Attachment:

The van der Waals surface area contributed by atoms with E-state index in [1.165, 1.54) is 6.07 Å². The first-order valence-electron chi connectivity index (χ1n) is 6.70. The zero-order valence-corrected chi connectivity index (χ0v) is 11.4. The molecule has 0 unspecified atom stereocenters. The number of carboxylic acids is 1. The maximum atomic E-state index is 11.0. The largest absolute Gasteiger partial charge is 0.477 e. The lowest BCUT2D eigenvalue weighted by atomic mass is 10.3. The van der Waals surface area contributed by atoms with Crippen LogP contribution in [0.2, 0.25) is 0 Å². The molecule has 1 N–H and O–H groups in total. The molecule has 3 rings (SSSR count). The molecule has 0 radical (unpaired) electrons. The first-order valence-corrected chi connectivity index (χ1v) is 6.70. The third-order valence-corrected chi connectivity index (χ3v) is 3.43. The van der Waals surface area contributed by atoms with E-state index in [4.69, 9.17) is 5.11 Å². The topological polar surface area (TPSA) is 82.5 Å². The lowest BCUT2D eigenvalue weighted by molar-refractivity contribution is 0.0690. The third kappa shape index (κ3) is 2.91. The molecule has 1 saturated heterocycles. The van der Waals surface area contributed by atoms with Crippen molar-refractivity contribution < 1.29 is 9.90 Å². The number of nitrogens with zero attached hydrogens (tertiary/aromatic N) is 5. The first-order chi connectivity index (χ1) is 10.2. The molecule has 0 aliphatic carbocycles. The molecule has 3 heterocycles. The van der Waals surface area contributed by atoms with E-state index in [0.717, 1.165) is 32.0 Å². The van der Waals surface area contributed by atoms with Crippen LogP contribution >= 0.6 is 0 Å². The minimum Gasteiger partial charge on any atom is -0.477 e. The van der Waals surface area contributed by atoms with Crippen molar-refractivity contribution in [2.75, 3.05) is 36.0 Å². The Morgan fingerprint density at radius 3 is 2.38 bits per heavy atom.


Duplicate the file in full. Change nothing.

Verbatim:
The van der Waals surface area contributed by atoms with E-state index in [1.165, 1.54) is 6.07 Å². The first-order valence-electron chi connectivity index (χ1n) is 6.70. The zero-order valence-corrected chi connectivity index (χ0v) is 11.4. The molecule has 0 unspecified atom stereocenters. The number of carboxylic acids is 1. The maximum atomic E-state index is 11.0. The largest absolute Gasteiger partial charge is 0.477 e. The lowest BCUT2D eigenvalue weighted by atomic mass is 10.3. The van der Waals surface area contributed by atoms with Crippen LogP contribution in [0.2, 0.25) is 0 Å². The molecule has 1 N–H and O–H groups in total. The molecule has 3 rings (SSSR count). The molecule has 0 radical (unpaired) electrons. The first-order valence-corrected chi connectivity index (χ1v) is 6.70. The third-order valence-corrected chi connectivity index (χ3v) is 3.43. The van der Waals surface area contributed by atoms with E-state index in [4.69, 9.17) is 5.11 Å². The topological polar surface area (TPSA) is 82.5 Å². The lowest BCUT2D eigenvalue weighted by molar-refractivity contribution is 0.0690. The third kappa shape index (κ3) is 2.91. The molecule has 1 saturated heterocycles. The van der Waals surface area contributed by atoms with Crippen molar-refractivity contribution < 1.29 is 9.90 Å². The number of nitrogens with zero attached hydrogens (tertiary/aromatic N) is 5. The first-order chi connectivity index (χ1) is 10.2. The molecule has 0 aliphatic carbocycles. The molecule has 3 heterocycles. The van der Waals surface area contributed by atoms with E-state index in [0.717, 1.165) is 32.0 Å². The van der Waals surface area contributed by atoms with Crippen LogP contribution >= 0.6 is 0 Å². The minimum Gasteiger partial charge on any atom is -0.477 e. The van der Waals surface area contributed by atoms with Crippen molar-refractivity contribution in [2.75, 3.05) is 36.0 Å². The Morgan fingerprint density at radius 3 is 2.38 bits per heavy atom.